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New York State Estate Tax Update

Jun 20, 2016

The 2014 New York State Budget included several important changes to estate tax laws that may affect your planning needs. 
 
Individual Tax Exemption Increase:
 
  • As of April 1, 2015, the New York estate tax exemption rose to $3,125,000 for an individual and again to $4,187,500 as of April 1, 2016.
  • Federal estate tax laws treat a married couple as a unit with a concept known as portability, which means that the amount of federal estate tax exemption a deceased spouse did not use can effectively be inherited by the surviving spouse. New York State does not have portability and treats everyone as an individual in terms of estate tax regardless of marital status.  
  • If you or your spouse own assets over $4,187,500 or if the increase from $3,125,000 to $4,187,500 will exempt your estate from estate tax, you should contact your estate planning attorney  for advice.
Gifting To Reduce Estate Value:
 
  • If either you or your spouse have assets valued at over $4,187,500 in your name, consider re-titling your assets so that both you and your spouse have assets valued at less than $4,187,500.  If either you or your spouse have an estate close to the $4,187,500 exemption, you can reduce the value of your estate by gifting to your spouse, charity, tuition or medical expenses, or other recipients below $14,000 per donee. 
  • Under the 2014 Budget, a person's gross estate includes taxable gifts made after April 1, 2014 and before January 1, 2019 by a New York State resident donor within three years of death.  Taxable gifts do not include gifts to a spouse or a charity, and certain gifts for tuition and medical expenses.  The gift tax exclusion amount of $14,000 per donee is still applicable.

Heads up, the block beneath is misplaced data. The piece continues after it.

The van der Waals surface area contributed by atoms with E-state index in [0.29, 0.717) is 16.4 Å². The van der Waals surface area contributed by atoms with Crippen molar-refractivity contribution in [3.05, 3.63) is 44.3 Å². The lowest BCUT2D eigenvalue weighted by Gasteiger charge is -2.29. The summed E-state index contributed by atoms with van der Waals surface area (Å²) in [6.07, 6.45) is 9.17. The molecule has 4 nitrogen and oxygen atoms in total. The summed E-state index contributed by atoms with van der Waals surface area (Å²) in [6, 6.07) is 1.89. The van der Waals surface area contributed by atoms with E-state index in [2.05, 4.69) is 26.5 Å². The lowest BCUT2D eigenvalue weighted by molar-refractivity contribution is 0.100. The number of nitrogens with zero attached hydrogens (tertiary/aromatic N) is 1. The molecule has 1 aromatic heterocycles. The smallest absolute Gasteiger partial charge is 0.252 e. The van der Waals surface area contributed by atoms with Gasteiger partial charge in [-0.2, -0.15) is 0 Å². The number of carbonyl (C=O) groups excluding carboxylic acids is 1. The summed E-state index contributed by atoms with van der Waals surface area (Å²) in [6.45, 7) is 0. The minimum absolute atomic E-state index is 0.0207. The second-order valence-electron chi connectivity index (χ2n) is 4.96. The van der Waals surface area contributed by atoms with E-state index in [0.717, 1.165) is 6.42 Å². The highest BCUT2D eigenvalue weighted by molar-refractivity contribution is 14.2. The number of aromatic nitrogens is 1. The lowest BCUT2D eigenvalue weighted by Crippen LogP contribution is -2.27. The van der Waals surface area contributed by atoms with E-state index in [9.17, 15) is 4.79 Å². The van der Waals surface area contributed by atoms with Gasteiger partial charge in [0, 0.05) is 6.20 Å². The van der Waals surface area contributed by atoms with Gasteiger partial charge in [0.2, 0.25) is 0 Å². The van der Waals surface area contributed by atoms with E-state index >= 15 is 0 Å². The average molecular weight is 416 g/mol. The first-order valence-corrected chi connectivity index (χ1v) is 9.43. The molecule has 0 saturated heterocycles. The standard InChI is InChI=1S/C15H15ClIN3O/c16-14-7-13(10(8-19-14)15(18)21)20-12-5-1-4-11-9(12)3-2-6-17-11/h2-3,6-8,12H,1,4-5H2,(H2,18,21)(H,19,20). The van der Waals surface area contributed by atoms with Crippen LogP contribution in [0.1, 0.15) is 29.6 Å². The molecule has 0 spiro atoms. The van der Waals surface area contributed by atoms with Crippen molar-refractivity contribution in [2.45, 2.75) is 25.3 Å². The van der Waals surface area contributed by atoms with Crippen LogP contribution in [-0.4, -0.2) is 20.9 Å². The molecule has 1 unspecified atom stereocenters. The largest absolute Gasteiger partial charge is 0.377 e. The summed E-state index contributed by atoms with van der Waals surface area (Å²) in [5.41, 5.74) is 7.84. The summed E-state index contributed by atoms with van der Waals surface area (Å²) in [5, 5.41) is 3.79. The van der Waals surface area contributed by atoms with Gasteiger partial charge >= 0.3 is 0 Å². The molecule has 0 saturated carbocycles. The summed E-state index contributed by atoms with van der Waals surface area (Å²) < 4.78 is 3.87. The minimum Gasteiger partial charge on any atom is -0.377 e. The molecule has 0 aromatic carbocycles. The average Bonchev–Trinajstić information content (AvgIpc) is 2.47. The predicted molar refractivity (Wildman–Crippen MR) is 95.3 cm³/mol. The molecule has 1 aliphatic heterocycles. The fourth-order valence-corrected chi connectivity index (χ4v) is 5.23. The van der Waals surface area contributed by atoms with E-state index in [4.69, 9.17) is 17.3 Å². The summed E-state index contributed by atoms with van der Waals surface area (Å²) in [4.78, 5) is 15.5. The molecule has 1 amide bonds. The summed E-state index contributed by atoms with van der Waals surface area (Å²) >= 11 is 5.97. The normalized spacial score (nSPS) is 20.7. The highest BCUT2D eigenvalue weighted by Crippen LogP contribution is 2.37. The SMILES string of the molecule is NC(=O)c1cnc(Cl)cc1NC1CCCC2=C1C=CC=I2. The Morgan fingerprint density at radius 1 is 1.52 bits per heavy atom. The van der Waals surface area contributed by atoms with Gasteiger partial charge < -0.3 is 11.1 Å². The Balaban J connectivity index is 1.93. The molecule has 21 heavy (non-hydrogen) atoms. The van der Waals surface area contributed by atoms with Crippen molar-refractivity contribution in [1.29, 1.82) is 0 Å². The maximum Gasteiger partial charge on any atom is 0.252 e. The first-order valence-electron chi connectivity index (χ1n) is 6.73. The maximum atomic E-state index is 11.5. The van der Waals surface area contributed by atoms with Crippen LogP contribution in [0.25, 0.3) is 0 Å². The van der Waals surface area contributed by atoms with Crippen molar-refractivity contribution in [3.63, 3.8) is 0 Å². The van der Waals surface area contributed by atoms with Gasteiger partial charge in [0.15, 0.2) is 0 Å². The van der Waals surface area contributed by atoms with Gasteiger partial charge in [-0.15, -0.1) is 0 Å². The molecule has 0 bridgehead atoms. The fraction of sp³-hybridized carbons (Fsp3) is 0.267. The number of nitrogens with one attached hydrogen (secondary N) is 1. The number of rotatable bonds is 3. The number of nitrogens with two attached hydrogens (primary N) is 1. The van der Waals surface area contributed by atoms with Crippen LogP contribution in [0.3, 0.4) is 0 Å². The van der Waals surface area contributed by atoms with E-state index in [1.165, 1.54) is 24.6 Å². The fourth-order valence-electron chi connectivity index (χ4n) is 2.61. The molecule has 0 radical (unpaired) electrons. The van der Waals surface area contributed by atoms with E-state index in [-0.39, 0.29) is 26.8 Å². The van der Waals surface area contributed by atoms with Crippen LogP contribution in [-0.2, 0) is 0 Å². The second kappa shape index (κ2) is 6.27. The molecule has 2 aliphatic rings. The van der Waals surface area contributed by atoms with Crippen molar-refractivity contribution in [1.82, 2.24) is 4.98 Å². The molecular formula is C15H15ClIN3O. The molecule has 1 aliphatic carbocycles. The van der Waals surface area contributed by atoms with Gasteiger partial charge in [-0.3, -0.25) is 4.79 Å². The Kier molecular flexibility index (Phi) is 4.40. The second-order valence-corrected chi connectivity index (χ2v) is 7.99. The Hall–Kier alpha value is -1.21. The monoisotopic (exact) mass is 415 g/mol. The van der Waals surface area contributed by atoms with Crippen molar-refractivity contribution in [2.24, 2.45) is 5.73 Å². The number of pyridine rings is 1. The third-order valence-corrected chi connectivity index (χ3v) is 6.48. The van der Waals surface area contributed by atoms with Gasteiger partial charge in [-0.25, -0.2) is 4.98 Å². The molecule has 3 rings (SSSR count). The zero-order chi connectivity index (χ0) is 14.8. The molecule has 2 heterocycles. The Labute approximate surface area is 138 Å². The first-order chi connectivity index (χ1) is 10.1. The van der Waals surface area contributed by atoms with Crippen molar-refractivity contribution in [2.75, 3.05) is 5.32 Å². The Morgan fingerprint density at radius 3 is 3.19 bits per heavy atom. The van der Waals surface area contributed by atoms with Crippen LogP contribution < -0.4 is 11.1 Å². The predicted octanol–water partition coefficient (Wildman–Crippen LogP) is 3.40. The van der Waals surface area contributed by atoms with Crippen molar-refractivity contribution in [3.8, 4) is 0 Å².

Trust at First Death:
 
  • Prior to the 2014 Budget, when the New York State exemption was $1,000,000, there may have been a reason to have provisions in your will to set up a trust upon the first spouse's death.  Credit shelter trust provisions and disclaimer trust provisions were common ways to alleviate estate tax upon the first spouse's death.  
  • These provisions may now create unnecessary restrictions for the surviving spouse, especially if your estate is no longer above the estate tax exemption amount.  Due to the April 1, 2016 changes, it is advisable to have your attorney review your current will to remove this potentially limiting trust arrangement.
Reduce the Size of Your New York Estate:
 
  • There are always ways, depending upon your asset structure, to reduce the size of your New York estate.  One simple way is to purchase realty in another state.  For example, if you were to purchase realty in Florida you would reduce your New York estate by the value of the Florida realty.  In this scenario, we would suggest that you deed the Florida property into a living trust.
  • You may also reduce the value of certain business interests owned by your estate at the time of your death by transferring those business interests into a family limited partnership or a limited liability company.
Please contact Daniel S. Williford to review your arrangements and determine whether implementing any estate planning changes is right for you.